While I am not ready to share all the delicious details, I will say that I am overwhelmed with the generosity and creativity that was revealed. I had recently met a photographer Ann, whose works I admired, and asked her if it was OK to introduce a writer to her latest suite of work and see what comes of it. I then contacted my friend, a brilliant young writer I had the honor of meeting years ago at a residency, and asked if she would be inspired to craft something from Ann’s new images. She was indeed interested and began her work. I told her nothing of Ann’s work or how I knew her, I simply showed her the images.
Just yesterday I opened my email, and attached was one of the most exquisite little pieces of fiction I’ve read in years. It was like listening to an amazing song – I actually re-read it several times. The work was frightening in how close it was to the intentions behind the photography, it was perfect.
In light of such an amazing writing and art experiment, I’ll share with your some excerpts from another writer who was absolutely inspired by a visual artist’s work. Rainer Maria Rilke (1875-1926), the poet and essayist spent almost 20 years of his professional life inspired by the paintings of Paul Cézanne (1839-1906). He wrote letters to Cézanne’s wife after a memorial show of the painter’s work (he had passed away the year prior). The letters are compiled in a book, called “Letters on Cézanne”. The letters serve less as an art historical review on Cézanne’s work, but simply a reflection on Rilke’s passion for how Cézanne’s art, and visual art in general, affected his experience of life and in turn his writing.
For any writer it seems vital to change gears and reflect on another creative process, especially that of the visual arts. Writing and language come easy, they are deceptive and seductive. The visual arts require another level of thinking – there are leaps that happen with color and line that the author makes with word choice and rhythm. Line and color require a leap of faith, sound and words are more precise and grounded. Rilke speaks more eloquently about it than I, though I share the sentiment completely. My work is largely inspired by writing, and my writing always inspired by art.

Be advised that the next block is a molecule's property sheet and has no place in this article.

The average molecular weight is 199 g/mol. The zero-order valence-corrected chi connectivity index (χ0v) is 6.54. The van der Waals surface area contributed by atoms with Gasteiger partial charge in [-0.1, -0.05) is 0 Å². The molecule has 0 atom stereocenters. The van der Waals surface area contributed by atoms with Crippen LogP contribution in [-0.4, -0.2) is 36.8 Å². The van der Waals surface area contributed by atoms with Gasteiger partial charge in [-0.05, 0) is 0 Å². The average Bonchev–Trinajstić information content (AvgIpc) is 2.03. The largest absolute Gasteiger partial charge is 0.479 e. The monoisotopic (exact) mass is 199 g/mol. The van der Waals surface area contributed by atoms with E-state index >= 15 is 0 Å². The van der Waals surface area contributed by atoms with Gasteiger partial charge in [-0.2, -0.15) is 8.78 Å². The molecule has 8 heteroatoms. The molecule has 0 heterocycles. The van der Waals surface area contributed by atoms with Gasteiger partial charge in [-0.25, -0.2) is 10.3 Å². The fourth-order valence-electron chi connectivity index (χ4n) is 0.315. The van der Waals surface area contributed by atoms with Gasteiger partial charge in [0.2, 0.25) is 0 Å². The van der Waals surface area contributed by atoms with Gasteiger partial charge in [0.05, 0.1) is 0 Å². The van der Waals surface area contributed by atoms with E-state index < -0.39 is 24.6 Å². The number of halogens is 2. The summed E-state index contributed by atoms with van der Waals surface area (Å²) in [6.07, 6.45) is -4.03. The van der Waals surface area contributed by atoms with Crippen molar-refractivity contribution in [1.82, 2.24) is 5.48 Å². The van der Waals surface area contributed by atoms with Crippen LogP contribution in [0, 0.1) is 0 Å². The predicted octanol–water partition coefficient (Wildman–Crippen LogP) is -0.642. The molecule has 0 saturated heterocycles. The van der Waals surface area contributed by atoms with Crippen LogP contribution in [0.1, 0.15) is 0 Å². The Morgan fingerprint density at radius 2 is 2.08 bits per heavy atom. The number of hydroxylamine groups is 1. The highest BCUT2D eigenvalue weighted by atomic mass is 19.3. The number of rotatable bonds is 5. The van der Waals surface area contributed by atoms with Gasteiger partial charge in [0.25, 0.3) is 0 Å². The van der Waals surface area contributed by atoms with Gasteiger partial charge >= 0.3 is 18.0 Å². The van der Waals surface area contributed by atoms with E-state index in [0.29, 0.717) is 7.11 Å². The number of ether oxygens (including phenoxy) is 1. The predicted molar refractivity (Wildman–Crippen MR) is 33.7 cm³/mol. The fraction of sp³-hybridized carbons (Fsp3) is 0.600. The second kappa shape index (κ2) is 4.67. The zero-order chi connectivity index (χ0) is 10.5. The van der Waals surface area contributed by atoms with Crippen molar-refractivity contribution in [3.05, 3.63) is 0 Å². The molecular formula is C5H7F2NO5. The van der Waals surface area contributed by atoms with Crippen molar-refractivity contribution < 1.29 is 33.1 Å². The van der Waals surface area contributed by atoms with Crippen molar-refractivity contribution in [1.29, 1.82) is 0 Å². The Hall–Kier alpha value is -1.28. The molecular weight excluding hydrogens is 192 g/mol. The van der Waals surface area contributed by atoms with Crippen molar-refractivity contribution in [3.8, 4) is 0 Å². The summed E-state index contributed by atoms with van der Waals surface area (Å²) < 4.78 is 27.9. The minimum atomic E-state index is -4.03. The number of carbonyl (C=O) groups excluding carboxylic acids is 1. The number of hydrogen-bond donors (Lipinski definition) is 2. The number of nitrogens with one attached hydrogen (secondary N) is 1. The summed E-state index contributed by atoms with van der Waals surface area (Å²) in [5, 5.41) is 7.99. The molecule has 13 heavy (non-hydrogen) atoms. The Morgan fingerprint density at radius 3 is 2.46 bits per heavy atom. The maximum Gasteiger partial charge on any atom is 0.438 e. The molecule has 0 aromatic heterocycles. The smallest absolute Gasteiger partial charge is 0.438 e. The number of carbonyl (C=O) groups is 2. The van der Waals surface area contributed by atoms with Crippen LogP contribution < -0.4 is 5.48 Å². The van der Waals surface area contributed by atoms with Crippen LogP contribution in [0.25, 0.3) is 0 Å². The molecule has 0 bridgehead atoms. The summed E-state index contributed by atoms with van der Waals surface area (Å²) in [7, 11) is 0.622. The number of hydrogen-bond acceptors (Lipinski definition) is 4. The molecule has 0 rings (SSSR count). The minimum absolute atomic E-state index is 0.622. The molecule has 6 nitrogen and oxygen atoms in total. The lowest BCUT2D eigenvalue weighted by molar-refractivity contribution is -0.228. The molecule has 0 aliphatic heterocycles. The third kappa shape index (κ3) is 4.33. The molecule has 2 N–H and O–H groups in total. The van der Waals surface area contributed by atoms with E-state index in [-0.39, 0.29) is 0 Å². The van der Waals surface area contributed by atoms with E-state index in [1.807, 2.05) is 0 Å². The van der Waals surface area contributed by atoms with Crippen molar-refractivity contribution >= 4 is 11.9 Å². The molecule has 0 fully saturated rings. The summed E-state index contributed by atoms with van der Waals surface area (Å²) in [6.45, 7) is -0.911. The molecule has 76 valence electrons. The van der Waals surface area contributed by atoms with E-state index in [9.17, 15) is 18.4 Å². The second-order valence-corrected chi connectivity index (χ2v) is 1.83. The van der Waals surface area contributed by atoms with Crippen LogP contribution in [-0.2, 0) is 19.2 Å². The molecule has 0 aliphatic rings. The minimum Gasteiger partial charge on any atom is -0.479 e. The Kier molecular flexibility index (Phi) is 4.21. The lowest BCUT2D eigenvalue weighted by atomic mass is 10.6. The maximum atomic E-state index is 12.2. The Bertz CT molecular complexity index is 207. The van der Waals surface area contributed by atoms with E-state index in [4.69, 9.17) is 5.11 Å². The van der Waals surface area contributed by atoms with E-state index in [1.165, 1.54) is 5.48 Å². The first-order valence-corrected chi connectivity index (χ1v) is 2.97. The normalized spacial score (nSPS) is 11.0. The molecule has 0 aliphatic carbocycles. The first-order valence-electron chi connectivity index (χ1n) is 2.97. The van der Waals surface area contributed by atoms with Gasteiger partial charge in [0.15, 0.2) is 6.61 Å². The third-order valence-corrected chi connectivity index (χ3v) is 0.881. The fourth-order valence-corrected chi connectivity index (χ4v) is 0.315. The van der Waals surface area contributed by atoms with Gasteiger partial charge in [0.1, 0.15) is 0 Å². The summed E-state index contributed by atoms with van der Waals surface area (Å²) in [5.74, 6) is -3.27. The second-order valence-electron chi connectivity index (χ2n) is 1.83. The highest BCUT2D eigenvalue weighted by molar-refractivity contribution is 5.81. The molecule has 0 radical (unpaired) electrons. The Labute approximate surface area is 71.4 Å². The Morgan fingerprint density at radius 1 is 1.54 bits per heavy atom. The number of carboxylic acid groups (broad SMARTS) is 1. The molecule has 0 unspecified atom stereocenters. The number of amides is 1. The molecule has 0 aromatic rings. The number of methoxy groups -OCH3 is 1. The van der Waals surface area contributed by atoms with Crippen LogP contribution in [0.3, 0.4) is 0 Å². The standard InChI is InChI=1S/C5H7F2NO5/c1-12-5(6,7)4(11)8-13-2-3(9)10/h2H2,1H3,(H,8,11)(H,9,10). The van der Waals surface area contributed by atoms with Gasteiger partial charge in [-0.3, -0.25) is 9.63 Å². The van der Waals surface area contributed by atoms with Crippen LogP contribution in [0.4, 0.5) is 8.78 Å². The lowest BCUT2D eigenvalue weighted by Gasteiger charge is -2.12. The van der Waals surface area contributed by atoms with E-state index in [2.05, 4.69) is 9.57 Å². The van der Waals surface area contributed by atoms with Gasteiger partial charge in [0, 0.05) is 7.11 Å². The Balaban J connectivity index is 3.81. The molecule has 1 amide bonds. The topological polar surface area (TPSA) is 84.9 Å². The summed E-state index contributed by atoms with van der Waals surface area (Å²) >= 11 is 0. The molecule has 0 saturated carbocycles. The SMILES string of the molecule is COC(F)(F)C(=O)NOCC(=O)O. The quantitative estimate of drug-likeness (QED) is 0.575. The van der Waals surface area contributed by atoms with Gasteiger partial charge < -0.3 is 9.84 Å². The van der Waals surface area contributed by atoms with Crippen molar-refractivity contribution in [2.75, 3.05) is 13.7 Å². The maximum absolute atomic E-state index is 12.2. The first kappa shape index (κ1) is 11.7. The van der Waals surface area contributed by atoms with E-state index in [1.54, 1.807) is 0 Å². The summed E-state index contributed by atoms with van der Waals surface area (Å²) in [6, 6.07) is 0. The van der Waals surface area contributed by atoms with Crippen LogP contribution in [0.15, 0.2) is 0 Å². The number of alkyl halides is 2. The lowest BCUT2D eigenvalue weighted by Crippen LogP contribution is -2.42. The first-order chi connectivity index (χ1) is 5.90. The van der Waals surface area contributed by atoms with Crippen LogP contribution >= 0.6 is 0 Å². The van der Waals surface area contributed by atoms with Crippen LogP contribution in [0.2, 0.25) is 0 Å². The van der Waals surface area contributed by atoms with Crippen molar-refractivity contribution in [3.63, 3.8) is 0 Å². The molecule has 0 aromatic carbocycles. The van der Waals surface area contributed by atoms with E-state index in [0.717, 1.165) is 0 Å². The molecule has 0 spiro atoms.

from Rilke’s “Letters on Cézanne” (1907):
“Somehow I too must find a way of making things; not plastic, written things, but realities that arise from the craft itself. Somehow I too must discover the smallest constituent element, the cell of my art, the tangible immaterial means of expressing everything….”
“At my age,’ he says – “I couldn’t get a woman below the age of fifty, and I know it wouldn’t be possible to find such a person in Aix.” So he uses his old drawings as models. And lays his apples on bed-covers which Madame Bremond will surely miss some day, and places a wine-bottle among them or whatever happens to be handy. And (like Van Gogh) he makes his ‘saints’ out of such things; and forces them – forces them – to be beautiful, to stand for the whole world and all joy and glory, and doesn’t know whether he has succeeded in making them do it for him.”
“…There’s something else I wanted to say about Cézanne: that no one before him ever demonstrated so clearly the extent to which painting is something that takes place among the colors, and how one has to leave them alone completely, so that they can settle the matter among themselves. Their intercourse: the whole of the painting. Whoever meddles, arranges, injects his human deliberation, his wit, his advocacy, his intellectual agility in any way, is already disturbing and clouding their activity. Ideally a painter (and generally, an artist) should not become conscious of his insights: without taking detour through his reflective process, and incomprehensibly to himself, all his progress should enter so swiftly into the work that he is unable to recognize them in the moment of transition. Alas the artist who waits in ambush there, watching, detaining them, will find them transformed like the beautiful gold in the fairy tale which can not remain gold because some small detail was not taken care of.”